Facts: 7 Champions League final truths – Ronaldo, Simeone, Casillas kisses


1) Ronaldo finally had his say

It took until the very last vestiges of added time, but on his home turf, perhaps it was fitting that Cristiano Ronaldo had the final say. His was a disappointing performance in the whole, lacking the menace he usually possesses, but no one has contributed more to Madrid's success this season in Europe than Ronaldo, who has now scored a record 17 times in the Champions League. Overall he finishes the campaign with 55 goals in 45 games for Real Madrid, as well as clutching the Ballon d'Or under his arm. Truly this has been his season, and he enjoyed the moment when tearing off his shirt to celebrate with the Madrid fans after converting his late penalty.

2) Doing La Decima

"There is a thin line between an obsession and a dream," said Carlo Ancelotti in his pre-match press conference, and though the Real Madrid coach insisted the club had not strayed into obsessive territory since their previous Champions League win in 2002, it did feel as though their hunt for a 10th European Cup had taken on rather stalkerish dimensions. Now the long wait is over. Repeated disappointments at the quarter-finals and semi-finals over the past decade can dissipate into the ether: Real Madrid have a 10th European Cup, the round number they have been lusting after for 12 years, and defeating their local rivals in the final in Lisbon will only have made the feeling taste sweeter than a pastel de nata.

3) Gareth Bale has joined an exclusive club, as has Carlo Ancelotti

The notoriously insular nature of football on these isles means British winners of the European Cup with foreign teams are few and far between. However, Bale is now one of them, joining Paul Lambert (Borussia Dortmund, 1997), Steve McManaman (Real Madrid, 2000) and Owen Hargreaves (Bayern Munich, 2001) in this unusual honour. Even the great John Charles never conquered Europe with Juventus. Bale's feat is a rare one indeed. The most expensive player in the world has more than justified his decision to leave Tottenham last summer by collecting the greatest club prize of all in his debut season in Madrid, and he scored to boot.

Furthermore, on a night that was all about Real Madrid securing their record 10th European Cup, it should not be forgotten that their manager was enjoying a milestone of his own. In leading Real to victory in Lisbon, Ancelotti became only the second man after Bob Paisley (Liverpool, 1977, 1978, 1981) to win the competition on three separate occasions. The fact he did so with two different clubs, having won his first two with Milan, and also managed to win it twice as a player with the Rossoneri, makes his record all the more special. Does anyone have as deep an affinity with the European Cup as the mild-mannered Italian who proves time and again that nice guys can finish first?

4) The kiss

After Sergio Ramos planted a header inside Atleti post from a corner in injury time, Iker Casillas raced half the length of the pitch to embrace his long-time team-mate and plant a kiss right on his cheek. It was a moment of pure relief, of gratitude, as Ramos' late, late intervention meant Casillas would not be held responsible for losing the Champions League final for his beloved Real Madrid, having made such a horrible error of judgement for Diego Godin's opening goal. It was a touching vignette from a horribly tense and progressively more nasty affair in Lisbon.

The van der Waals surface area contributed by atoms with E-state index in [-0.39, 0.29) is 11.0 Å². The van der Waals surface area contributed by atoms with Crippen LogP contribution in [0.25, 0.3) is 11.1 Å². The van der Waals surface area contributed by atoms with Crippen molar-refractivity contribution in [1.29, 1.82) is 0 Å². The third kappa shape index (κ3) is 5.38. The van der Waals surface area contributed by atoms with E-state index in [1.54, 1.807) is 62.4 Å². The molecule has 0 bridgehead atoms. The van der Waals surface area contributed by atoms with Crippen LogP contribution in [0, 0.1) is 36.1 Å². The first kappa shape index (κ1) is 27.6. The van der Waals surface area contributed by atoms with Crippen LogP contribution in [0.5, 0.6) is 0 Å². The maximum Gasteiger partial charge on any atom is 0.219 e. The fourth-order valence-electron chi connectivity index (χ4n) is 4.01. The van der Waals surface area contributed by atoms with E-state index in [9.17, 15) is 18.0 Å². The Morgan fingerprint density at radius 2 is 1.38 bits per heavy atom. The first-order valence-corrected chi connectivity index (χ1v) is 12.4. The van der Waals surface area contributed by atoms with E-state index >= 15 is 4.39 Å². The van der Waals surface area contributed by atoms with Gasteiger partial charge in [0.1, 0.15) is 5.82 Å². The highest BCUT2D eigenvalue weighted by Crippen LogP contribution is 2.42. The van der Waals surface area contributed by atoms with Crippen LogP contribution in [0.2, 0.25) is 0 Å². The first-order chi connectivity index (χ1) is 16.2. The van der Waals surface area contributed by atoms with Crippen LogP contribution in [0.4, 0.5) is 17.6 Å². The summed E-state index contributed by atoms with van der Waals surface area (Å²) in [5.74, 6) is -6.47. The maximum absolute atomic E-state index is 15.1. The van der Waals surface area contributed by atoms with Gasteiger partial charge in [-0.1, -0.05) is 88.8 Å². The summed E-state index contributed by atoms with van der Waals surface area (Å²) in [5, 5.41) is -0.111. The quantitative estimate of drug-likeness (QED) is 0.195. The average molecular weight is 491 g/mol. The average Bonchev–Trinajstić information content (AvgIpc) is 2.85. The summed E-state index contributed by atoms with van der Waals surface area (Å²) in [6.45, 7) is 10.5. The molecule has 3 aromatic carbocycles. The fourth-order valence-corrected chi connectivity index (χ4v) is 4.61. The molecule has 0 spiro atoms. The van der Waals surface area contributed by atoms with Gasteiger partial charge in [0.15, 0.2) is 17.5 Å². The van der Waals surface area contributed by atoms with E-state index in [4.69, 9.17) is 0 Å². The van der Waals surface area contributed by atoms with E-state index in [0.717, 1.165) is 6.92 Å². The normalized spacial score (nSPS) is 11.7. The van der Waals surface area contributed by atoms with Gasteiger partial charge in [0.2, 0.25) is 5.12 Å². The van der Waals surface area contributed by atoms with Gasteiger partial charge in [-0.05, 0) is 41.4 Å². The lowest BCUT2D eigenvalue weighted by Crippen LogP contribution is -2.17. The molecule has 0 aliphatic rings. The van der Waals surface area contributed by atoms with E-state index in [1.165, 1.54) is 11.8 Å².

5) We saw what happened when the irresistible force meets the immovable object

Real Madrid were the Champions League top scorers heading into the final, with their 37 goals in 12 games averaging out at 3.1 per match – making them the only team in Champions League history to average over three goals a game. Meanwhile, Atleti boasted the competition's meanest defence having conceded only six times in 12 games. They held out for all of 92 minutes, but then came Madrid's resurgence. They could not be halted, and hit four more to make it 41 in the competition this season.

6) Diego Simeone was so close to arguably the greatest managerial feat of all time

How to put into context Atletico Madrid's near-victory here in Lisbon? How can you adequately describe their ridiculous season as a whole? Perhaps words, in this instance, are not sufficient. Maybe the enormity of Atleti's achievement can truly be glimpsed in the fact that at the start of the season they were 6,560-1 to win both La Liga and the Champions League. That they ultimately fell short should not diminish the pride they should feel. Simeone's ability to win a two-horse race as the third horse was amazing as they took the Liga title on the final day of the season and he was within one minute of trumping that feat in Lisbon. No wonder Tiago said the players revere him as a “God”. But today he was one miracle short.

7) Costa gamble could have repercussions

When Diego Costa limped off against Barcelona last weekend clutching his hamstring, some said his World Cup was in doubt. Remarkably, thanks to an infamous dose of horse placenta, he returned to the starting line-up to widespread bafflement, but only for nine minutes. Having said Costa and Arda Turan, who did not even make the bench, were “only names” in his pre-match press conference, Simeone still allowed himself to take a big risk with his top scorer and it proved a ridiculous decision when he was forced off after only nine minutes. The Spain international probably needed unicorn placenta if he was to be ready for this match. If his World Cup aspirations are also to be placed in jeopardy, Simeone's decision will be even more unfathomable.

Tom Adams in Lisbon - On Twitter: @tomEurosport

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